Linking to curated content

    If you've curated content using a curation tool, you can provide access to this through your library catalogue. Create a record as you would for a website and include the link to your curated content.

    If you use SCIS, they provide catalogue records for websites that you can download.

    Keeping online resources up-to-date

    It's a good idea to check the links in your catalogue from time to time by running a link checker which identifies links that are no longer working.

    Check with your ILS vendor to see if your ILS comes with this functionality.

  • Cataloguing online resources

    You can catalogue websites, documents and other online content in the same way you catalogue a book.

    Each catalogue record for an online resource includes a web address or URL for the item. Through the search screens of your ILS, students can simply link directly from your catalogue to the resource they've found.

    Linking to curated content

    If you've curated content using a curation tool, you can provide access to this through your library catalogue. Create a record as you would for a website and include the link to your curated content.

    If you use SCIS, they provide catalogue records for websites that you can download.

    Keeping online resources up-to-date

    It's a good idea to check the links in your catalogue from time to time by running a link checker which identifies links that are no longer working.

    Check with your ILS vendor to see if your ILS comes with this functionality.

There are many technical terms associated with cataloguing. Consult our glossary to find out about terms you're unfamiliar with.

Glossary of cataloging terms (pdf, 507KB)

Changing catalogue records

The catalogue records you download include a range of fields which describe the resource. Find out from your ILS provider which fields in your catalogue record are searched when your students are looking for resources.

Understanding catalogue records

Examples of how you can add to or change catalogue records in your ILS include:

  • adding the cost of the resource and where you purchased it from
  • modifying the Dewey Decimal number so that your spine labels are consistent with the practice in your school
  • entering information about the genre of a resource
  • adding in keywords that make sense to your teachers and learners
  • add or remove subject headings.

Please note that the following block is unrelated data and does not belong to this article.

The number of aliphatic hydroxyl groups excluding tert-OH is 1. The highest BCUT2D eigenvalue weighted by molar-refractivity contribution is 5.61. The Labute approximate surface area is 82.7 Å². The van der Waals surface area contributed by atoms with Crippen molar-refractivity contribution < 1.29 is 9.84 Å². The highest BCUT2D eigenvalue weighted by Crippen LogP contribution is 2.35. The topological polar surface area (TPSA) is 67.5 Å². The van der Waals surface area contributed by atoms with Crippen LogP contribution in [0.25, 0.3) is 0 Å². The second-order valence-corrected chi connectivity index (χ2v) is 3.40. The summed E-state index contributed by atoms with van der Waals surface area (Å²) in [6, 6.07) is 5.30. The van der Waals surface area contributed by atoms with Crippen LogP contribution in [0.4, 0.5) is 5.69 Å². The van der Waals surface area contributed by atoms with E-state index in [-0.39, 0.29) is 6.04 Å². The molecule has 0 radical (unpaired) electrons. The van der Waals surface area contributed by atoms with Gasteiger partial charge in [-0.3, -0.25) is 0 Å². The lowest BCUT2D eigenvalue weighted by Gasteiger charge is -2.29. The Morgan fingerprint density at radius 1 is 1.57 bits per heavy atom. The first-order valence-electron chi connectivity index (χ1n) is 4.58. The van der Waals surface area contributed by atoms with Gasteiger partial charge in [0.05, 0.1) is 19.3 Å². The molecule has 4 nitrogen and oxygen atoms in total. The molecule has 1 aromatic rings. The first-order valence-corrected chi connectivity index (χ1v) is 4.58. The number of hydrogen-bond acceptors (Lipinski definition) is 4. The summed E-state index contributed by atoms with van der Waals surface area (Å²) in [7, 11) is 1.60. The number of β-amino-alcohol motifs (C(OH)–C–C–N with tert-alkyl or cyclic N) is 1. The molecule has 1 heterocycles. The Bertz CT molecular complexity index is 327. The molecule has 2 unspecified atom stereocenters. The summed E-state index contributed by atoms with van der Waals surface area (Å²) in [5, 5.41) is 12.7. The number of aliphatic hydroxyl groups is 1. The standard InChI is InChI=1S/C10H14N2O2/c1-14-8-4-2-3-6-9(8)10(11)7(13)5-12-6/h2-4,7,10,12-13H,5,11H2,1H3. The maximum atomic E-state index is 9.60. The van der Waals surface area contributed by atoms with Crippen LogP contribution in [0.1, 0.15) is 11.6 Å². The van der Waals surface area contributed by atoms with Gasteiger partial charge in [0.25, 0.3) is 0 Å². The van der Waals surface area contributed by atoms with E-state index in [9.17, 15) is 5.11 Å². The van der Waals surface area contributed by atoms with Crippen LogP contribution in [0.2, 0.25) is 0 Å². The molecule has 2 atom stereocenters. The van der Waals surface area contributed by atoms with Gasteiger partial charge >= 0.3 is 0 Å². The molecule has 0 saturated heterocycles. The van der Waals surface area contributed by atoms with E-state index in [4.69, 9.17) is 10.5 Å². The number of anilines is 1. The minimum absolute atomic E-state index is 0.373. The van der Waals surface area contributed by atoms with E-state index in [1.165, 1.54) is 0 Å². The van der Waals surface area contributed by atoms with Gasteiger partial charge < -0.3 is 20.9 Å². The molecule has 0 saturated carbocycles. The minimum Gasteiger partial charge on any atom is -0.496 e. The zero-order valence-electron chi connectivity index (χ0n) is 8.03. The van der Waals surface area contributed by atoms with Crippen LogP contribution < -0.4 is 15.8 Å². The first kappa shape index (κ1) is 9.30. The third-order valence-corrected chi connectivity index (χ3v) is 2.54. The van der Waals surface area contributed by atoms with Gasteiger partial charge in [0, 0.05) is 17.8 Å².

Arranging library fiction by genre

  • Adding keywords

    Most ILSs let you add information to the keyword field in a catalogue record. Choose words which will help your teachers and learners to find the resources they're looking for. For example, you could add:

    • 'readaloud' for books that work well this way
    • the suggested NCEA level, if you need to find books suitable for reading at that level
    • everyday terms students use when they search or ask for books, such as puppies, kittens or chooks.
  • Adding keywords

    Most ILSs let you add information to the keyword field in a catalogue record. Choose words which will help your teachers and learners to find the resources they're looking for. For example, you could add:

    • 'readaloud' for books that work well this way
    • the suggested NCEA level, if you need to find books suitable for reading at that level
    • everyday terms students use when they search or ask for books, such as puppies, kittens or chooks.
  • Understanding authority files such as subject headings

    An integrated library system (ILS) has authority files — a list of approved terms which the original cataloguer has assigned to the resource. These can include:

    • subject headings
    • authors’ names
    • series
    • names of organisations, such as publishers.

    When they're used well, authority files make sure your records are consistent and accurate. For example, if a catalogue contains several forms of the same author’s name — Smith, Jane, Smith, J. and Smith, J.S. — a search by one variation of their name would only show some of the resources. Using a single form of the author’s name means you can find all resources by that author.

    Your ILS vendor can provide you with further information on how their system uses authority files.

  • Understanding authority files such as subject headings

    An integrated library system (ILS) has authority files — a list of approved terms which the original cataloguer has assigned to the resource. These can include:

    • subject headings
    • authors’ names
    • series
    • names of organisations, such as publishers.

    When they're used well, authority files make sure your records are consistent and accurate. For example, if a catalogue contains several forms of the same author’s name — Smith, Jane, Smith, J. and Smith, J.S. — a search by one variation of their name would only show some of the resources. Using a single form of the author’s name means you can find all resources by that author.

    Your ILS vendor can provide you with further information on how their system uses authority files.

Glossary of cataloguing terms

There are many technical terms associated with cataloguing. Consult our glossary to find out about terms you're unfamiliar with.

Glossary of cataloging terms (pdf, 507KB)

Arranging library fiction by genre
Choosing an Integrated Library System (ILS)
Using the full functionality of your Integrated Library System (ILS)